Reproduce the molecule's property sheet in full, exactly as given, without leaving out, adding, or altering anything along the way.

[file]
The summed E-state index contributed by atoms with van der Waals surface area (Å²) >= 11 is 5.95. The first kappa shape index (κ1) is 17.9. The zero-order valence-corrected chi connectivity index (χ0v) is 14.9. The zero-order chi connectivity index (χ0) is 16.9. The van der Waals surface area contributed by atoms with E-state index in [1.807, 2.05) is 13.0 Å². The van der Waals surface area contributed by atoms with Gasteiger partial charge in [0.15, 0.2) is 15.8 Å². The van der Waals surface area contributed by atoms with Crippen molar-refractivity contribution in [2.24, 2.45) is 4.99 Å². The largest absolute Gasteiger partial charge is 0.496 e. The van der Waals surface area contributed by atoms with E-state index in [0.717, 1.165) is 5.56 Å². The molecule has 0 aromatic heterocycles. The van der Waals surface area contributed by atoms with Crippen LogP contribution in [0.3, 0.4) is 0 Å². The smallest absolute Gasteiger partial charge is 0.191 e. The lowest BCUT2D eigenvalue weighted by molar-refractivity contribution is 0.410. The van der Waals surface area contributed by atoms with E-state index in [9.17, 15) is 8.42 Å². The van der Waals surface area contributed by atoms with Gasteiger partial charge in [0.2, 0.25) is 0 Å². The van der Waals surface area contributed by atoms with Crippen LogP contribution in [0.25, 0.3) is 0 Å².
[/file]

The summed E-state index contributed by atoms with van der Waals surface area (Å²) >= 11 is 5.95. The first kappa shape index (κ1) is 17.9. The zero-order valence-corrected chi connectivity index (χ0v) is 14.9. The zero-order chi connectivity index (χ0) is 16.9. The van der Waals surface area contributed by atoms with E-state index in [1.807, 2.05) is 13.0 Å². The van der Waals surface area contributed by atoms with Gasteiger partial charge in [0.15, 0.2) is 15.8 Å². The van der Waals surface area contributed by atoms with Crippen molar-refractivity contribution in [2.24, 2.45) is 4.99 Å². The largest absolute Gasteiger partial charge is 0.496 e. The van der Waals surface area contributed by atoms with E-state index in [0.717, 1.165) is 5.56 Å². The molecule has 0 aromatic heterocycles. The van der Waals surface area contributed by atoms with Crippen LogP contribution in [0.3, 0.4) is 0 Å². The smallest absolute Gasteiger partial charge is 0.191 e. The lowest BCUT2D eigenvalue weighted by molar-refractivity contribution is 0.410. The van der Waals surface area contributed by atoms with E-state index in [9.17, 15) is 8.42 Å². The van der Waals surface area contributed by atoms with Gasteiger partial charge in [0.2, 0.25) is 0 Å². The van der Waals surface area contributed by atoms with Crippen LogP contribution in [0.25, 0.3) is 0 Å².